Justin holds a master’s degree in law and diplomacy from the Fletcher School at Tufts University, where he studied climate change-induced displacement and forced migration of agro-pastoralists in the Horn of Africa. Previously, he earned bachelor’s and master’s degrees in English literature from the University of Pennsylvania.
Paige Maas, PhD
Data Scientist
Facebook Core Data Science
Paige Maas is a data scientist on Facebook’s Core Data Science team, and works on Data for Good to help create maps that humanitarians can use to support communities recovering from disaster. Prior to Facebook, she earned her Ph.D. in Biostatistics from Johns Hopkins University and completed a postdoc at the National Cancer Institute.
Dyan Mazurana, PhD

Director Feinstein’s Research Program on Women, Children, and Armed Conflict
Feinstein International Center
Tufts University
Dyan Mazurana directs Feinstein’s Research Program on Women, Children, and Armed Conflict and co-directs the Masters of Arts in Humanitarian Assistance (MAHA) Program. She focuses on gendered dimensions of humanitarian response to conflict and crises, documenting serious crimes committed during conflict, and accountability, remedy, and reparation. She serves as an advisor to several governments, UN agencies, human rights NGOs, and child protection organizations regarding humanitarian assistance and improving efforts to assist youth and women affected by armed conflict. This work includes the protection of women and children during armed conflict, including those people associated with fighting forces, as well as remedy and reparation in the aftermath of violence.

Dyan has written and developed training materials regarding gender, human rights, armed conflict, and post-conflict periods for civilian, police, and military peacekeepers involved in UN and NATO operations. In conjunction with international human rights groups, she contributed to materials now widely used to assist in documenting serious violations and abuses against women and girls during conflict and post-conflict reconstruction periods. She has worked in Afghanistan, the Balkans, Nepal, and southern, west and east Africa. She has published more than 100 scholarly and policy books, articles, and international reports and her work has been translated into more than 30 languages.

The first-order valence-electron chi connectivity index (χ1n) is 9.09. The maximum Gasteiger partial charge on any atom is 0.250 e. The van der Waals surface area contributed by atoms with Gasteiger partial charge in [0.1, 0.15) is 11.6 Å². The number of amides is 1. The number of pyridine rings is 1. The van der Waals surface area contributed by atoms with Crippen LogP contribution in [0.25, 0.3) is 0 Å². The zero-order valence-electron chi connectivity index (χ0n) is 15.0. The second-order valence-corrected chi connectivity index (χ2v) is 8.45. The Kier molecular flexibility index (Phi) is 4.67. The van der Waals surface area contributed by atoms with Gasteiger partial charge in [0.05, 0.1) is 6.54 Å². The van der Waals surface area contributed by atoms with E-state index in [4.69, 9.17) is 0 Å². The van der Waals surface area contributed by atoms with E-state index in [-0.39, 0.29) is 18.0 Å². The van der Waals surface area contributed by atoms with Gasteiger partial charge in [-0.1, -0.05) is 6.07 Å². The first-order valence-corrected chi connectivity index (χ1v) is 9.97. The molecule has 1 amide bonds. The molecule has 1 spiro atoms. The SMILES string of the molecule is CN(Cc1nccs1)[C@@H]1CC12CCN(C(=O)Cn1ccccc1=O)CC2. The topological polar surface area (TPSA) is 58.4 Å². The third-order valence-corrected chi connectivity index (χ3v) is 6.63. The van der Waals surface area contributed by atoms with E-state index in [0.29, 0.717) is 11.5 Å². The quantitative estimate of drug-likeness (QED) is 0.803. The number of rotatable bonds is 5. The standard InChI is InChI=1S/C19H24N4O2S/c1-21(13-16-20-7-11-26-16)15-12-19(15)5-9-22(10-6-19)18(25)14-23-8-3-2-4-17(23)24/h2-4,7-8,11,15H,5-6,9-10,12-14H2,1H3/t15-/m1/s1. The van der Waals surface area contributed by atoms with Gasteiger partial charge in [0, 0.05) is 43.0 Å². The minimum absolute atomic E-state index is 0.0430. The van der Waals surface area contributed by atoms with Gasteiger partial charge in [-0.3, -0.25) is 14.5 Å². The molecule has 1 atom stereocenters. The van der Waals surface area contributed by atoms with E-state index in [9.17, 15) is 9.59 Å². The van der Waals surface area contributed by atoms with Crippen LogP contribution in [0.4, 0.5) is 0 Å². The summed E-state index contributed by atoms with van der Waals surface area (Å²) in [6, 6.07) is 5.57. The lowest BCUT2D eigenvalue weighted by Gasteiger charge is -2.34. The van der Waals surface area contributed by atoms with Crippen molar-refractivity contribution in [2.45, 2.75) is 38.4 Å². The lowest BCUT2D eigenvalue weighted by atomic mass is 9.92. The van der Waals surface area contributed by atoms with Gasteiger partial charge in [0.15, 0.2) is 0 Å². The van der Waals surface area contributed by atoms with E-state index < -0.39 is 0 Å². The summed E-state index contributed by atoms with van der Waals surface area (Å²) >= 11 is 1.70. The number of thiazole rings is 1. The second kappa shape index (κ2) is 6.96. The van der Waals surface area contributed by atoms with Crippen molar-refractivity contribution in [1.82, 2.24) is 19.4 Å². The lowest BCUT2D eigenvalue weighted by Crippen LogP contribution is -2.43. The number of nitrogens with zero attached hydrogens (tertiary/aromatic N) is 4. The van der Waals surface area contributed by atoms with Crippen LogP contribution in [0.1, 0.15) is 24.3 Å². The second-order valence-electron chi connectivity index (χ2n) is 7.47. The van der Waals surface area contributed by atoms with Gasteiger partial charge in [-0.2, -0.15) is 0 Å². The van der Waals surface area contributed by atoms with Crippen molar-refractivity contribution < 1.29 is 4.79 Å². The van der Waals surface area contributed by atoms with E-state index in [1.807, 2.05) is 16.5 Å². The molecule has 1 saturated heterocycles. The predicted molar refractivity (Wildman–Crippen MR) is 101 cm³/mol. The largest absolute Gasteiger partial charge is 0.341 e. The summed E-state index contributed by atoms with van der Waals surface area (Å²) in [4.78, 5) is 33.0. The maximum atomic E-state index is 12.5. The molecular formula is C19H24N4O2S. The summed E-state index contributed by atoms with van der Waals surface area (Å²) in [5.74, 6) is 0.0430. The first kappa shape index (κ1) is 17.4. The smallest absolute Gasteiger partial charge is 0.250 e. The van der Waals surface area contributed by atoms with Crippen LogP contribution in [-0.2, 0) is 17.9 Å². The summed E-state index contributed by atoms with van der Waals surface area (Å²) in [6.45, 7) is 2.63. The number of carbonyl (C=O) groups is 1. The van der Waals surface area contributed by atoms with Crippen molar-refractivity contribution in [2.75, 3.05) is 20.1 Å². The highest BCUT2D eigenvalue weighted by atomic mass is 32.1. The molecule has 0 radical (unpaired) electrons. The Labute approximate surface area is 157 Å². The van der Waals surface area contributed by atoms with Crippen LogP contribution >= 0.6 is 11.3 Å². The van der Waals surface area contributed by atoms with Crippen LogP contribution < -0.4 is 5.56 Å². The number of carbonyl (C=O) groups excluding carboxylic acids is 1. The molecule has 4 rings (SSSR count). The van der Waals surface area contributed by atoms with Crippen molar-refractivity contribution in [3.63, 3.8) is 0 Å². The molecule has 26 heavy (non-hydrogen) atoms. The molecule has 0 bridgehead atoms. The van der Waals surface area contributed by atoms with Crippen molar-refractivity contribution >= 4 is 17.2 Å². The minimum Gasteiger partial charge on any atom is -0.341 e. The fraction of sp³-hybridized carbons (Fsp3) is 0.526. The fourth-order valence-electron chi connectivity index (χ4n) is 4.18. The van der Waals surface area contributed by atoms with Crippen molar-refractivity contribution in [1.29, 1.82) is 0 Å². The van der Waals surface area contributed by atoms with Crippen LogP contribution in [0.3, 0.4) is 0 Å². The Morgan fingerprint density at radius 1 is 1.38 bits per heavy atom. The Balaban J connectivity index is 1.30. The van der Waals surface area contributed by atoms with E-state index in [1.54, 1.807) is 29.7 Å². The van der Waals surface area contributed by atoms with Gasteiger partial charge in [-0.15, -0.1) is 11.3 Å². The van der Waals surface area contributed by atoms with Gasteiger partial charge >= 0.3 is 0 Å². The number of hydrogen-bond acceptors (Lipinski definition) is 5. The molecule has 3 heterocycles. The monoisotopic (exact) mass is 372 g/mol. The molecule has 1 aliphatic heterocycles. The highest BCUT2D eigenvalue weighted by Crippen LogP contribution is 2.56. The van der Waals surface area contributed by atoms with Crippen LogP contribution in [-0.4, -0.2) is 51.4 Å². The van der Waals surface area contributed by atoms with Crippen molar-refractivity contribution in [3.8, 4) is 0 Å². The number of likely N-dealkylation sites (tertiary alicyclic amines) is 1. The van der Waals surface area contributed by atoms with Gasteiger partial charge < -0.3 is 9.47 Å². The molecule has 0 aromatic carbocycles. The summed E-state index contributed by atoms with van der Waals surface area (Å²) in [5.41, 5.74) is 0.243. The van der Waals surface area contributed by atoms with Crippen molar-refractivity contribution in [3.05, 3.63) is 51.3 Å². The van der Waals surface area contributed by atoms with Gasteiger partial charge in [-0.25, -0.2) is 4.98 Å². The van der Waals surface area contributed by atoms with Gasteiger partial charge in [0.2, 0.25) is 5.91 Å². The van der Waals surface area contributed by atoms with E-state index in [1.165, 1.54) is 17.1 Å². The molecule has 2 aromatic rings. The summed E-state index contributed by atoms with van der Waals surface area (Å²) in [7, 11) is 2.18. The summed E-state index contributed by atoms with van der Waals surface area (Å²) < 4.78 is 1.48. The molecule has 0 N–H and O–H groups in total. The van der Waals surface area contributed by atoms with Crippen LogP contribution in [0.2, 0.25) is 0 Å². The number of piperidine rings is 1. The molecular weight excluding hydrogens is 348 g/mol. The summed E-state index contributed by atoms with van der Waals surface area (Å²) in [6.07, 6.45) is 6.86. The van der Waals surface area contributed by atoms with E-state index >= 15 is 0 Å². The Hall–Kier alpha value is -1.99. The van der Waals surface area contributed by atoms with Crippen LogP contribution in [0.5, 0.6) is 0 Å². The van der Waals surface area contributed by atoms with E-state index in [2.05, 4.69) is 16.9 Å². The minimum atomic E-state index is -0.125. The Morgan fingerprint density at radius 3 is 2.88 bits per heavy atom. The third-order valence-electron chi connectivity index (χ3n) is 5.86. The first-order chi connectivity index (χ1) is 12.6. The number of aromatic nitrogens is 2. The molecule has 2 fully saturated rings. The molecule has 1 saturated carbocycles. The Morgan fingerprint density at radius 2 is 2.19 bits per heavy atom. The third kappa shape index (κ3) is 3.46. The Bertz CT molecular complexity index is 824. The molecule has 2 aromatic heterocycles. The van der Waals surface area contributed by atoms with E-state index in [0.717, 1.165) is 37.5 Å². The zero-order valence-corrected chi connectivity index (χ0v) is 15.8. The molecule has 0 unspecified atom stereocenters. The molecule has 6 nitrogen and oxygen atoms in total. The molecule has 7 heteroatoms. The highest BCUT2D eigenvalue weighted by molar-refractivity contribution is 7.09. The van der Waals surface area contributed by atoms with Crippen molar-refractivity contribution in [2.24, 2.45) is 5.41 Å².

Mazurana has a Ph.D. and an M.A. in women’s studies from Clark University, where she studied International Relations and Comparative Politics; International Humanitarian Law and International Human Rights Law during armed conflict, with an emphasis on women’s rights; Critical Social Theory, English and Comparative Languages. She also holds an M.A. and B.F.A. from the University of Wyoming, where she studied painting, art history, and feminist theory.

Dyan has practiced in the Zen Buddhist tradition of the Order of Interbeing under Zen Master Thich Nhat Hanh for more than 20 years. She lives with her two children and their dog in a home with ever expanding gardens.